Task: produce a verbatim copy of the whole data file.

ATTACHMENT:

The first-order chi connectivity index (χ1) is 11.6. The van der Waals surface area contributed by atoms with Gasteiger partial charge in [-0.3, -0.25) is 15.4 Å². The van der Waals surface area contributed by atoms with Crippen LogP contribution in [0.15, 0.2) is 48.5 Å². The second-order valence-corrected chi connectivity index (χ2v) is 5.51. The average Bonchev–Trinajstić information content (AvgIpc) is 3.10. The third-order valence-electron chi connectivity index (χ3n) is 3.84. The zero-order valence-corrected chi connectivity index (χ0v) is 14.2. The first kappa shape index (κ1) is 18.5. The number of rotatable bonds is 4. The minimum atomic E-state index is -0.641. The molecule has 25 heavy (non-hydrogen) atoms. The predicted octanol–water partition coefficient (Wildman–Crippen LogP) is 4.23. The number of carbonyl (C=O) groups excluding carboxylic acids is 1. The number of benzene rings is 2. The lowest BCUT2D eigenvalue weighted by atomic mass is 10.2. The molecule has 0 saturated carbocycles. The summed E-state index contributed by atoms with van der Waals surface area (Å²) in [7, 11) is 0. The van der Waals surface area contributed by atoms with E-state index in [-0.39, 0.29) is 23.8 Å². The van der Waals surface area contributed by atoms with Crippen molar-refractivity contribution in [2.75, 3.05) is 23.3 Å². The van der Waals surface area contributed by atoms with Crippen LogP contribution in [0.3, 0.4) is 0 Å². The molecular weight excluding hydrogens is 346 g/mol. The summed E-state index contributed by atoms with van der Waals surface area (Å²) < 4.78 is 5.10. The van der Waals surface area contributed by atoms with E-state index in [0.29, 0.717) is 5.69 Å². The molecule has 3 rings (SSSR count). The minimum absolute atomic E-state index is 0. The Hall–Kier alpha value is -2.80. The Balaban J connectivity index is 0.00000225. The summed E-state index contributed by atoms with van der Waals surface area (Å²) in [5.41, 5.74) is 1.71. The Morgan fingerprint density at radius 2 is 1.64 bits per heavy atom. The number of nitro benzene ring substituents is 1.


The first-order chi connectivity index (χ1) is 11.6. The van der Waals surface area contributed by atoms with Gasteiger partial charge in [-0.3, -0.25) is 15.4 Å². The van der Waals surface area contributed by atoms with Crippen LogP contribution in [0.15, 0.2) is 48.5 Å². The second-order valence-corrected chi connectivity index (χ2v) is 5.51. The average Bonchev–Trinajstić information content (AvgIpc) is 3.10. The third-order valence-electron chi connectivity index (χ3n) is 3.84. The zero-order valence-corrected chi connectivity index (χ0v) is 14.2. The first kappa shape index (κ1) is 18.5. The number of rotatable bonds is 4. The minimum atomic E-state index is -0.641. The molecule has 25 heavy (non-hydrogen) atoms. The predicted octanol–water partition coefficient (Wildman–Crippen LogP) is 4.23. The number of carbonyl (C=O) groups excluding carboxylic acids is 1. The number of benzene rings is 2. The lowest BCUT2D eigenvalue weighted by atomic mass is 10.2. The molecule has 0 saturated carbocycles. The summed E-state index contributed by atoms with van der Waals surface area (Å²) in [7, 11) is 0. The van der Waals surface area contributed by atoms with E-state index in [-0.39, 0.29) is 23.8 Å². The van der Waals surface area contributed by atoms with Crippen molar-refractivity contribution in [2.75, 3.05) is 23.3 Å². The van der Waals surface area contributed by atoms with Crippen LogP contribution in [0.3, 0.4) is 0 Å². The molecular weight excluding hydrogens is 346 g/mol. The summed E-state index contributed by atoms with van der Waals surface area (Å²) < 4.78 is 5.10. The van der Waals surface area contributed by atoms with E-state index in [0.29, 0.717) is 5.69 Å². The molecule has 3 rings (SSSR count). The minimum absolute atomic E-state index is 0. The Hall–Kier alpha value is -2.80. The Balaban J connectivity index is 0.00000225. The summed E-state index contributed by atoms with van der Waals surface area (Å²) in [5.41, 5.74) is 1.71. The Morgan fingerprint density at radius 2 is 1.64 bits per heavy atom. The number of nitro benzene ring substituents is 1.